Deferment of VAT rollout hailed as generous gesture

The government’s decision to put off the introduction of VAT by another 12 months to 2019 has been broadly welcomed as a “generous gesture” to citizens and residents amid the ongoing economic downturn and the fiscal challenges it has spawned. The announcement ends months of uncertainty over a firm timeline for the rollout of VAT in Oman in line with a commitment by GCC member states to implement the new tax before the end of 2018. The UAE and Saudi Arabia are the only two GCC states that have concrete plans to introduce the tax with effect from January 1, 2018.

Reacting to the announcement, a tax expert described the move as a “mixed bag” in terms of its implications for the principal stakeholders involved. “From the government’s standpoint, the implementation of VAT would have bolstered state revenues in 2018, but the government has been generous to its people by deferring the tax rollout by a year,” said Alkesh Joshi, Partner (Business Tax Advisory Services), at multinational professional services firm EY Oman.

“From the consumer’s perspective — VAT being a consumption tax — the deferment is very good news indeed. People don’t have to worry about their purchases being more expensive in 2018 as a result of VAT. Barring the effects of any inflation, the purchasing power of consumers will remain intact for another year,” he remarked. The announcement will also come as cheery news to Omanis businesses, which now have an additional year to be suitably geared for the implementation of VAT, said Alkesh. “This is very good news for businesses as well. As consultants and advisers in the UAE and Saudi markets as well, we have been seeing that businesses there are struggling to cope with preparations for the introduction of VAT.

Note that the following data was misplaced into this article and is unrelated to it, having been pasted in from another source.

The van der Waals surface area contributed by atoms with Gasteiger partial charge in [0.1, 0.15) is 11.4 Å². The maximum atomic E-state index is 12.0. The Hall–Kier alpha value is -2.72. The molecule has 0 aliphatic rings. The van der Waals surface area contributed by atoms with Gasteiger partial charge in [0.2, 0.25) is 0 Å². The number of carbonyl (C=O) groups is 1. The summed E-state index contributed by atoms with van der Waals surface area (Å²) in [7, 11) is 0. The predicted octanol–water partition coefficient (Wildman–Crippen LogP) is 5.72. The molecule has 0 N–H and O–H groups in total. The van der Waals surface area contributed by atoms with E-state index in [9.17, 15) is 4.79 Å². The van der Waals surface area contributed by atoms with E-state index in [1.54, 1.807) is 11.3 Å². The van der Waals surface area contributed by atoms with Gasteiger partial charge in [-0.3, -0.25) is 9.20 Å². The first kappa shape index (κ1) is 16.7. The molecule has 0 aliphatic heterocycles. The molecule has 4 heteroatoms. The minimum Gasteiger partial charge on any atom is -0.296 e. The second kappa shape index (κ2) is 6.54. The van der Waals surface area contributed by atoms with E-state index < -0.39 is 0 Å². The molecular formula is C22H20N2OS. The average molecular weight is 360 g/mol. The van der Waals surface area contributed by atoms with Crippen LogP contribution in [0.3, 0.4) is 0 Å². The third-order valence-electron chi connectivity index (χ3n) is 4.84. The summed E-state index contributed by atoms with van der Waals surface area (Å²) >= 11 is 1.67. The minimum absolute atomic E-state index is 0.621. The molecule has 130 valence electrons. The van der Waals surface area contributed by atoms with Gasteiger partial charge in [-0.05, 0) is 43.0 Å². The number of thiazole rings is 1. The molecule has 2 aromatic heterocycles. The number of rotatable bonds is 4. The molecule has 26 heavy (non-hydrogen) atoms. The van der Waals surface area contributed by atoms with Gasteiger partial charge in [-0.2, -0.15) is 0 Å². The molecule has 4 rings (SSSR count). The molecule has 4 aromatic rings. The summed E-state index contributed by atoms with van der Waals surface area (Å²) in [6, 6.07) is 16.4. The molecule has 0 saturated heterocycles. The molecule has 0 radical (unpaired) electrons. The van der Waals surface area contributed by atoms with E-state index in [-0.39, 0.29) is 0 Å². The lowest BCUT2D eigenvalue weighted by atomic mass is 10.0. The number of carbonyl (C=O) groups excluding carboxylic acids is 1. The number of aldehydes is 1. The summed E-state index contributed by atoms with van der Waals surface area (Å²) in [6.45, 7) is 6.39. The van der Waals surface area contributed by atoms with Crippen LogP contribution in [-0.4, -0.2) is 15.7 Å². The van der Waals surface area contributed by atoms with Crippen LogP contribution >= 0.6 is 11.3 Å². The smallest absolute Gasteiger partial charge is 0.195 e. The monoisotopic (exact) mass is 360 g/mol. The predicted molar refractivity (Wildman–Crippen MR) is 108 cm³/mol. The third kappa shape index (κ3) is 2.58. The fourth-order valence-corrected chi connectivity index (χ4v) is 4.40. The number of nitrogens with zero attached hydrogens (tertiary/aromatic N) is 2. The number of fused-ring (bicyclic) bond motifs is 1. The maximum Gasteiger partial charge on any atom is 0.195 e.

Businesses in Oman have 12 more months to prepare themselves, although 12 months is not a lot of time to get properly ready.” The announcement comes as a heads-up for Omani businesses to commence their preparatory work, said the tax expert. “So you have a good 11 months at least to plan out the impact of VAT on your business, make system changes, design changes, policy changes, and procedural changes within the organization.”
The implementation of VAT in the Sultanate is expected to be preceded by the promulgation of a domestic VAT law, which will be broadly based on the GCC VAT framework signed by Oman along with member states of the bloc. Both the UAE and Saudi Arabia have already enacted VAT laws in preparation for the introduction of VAT early next year.

Conrad Prabhu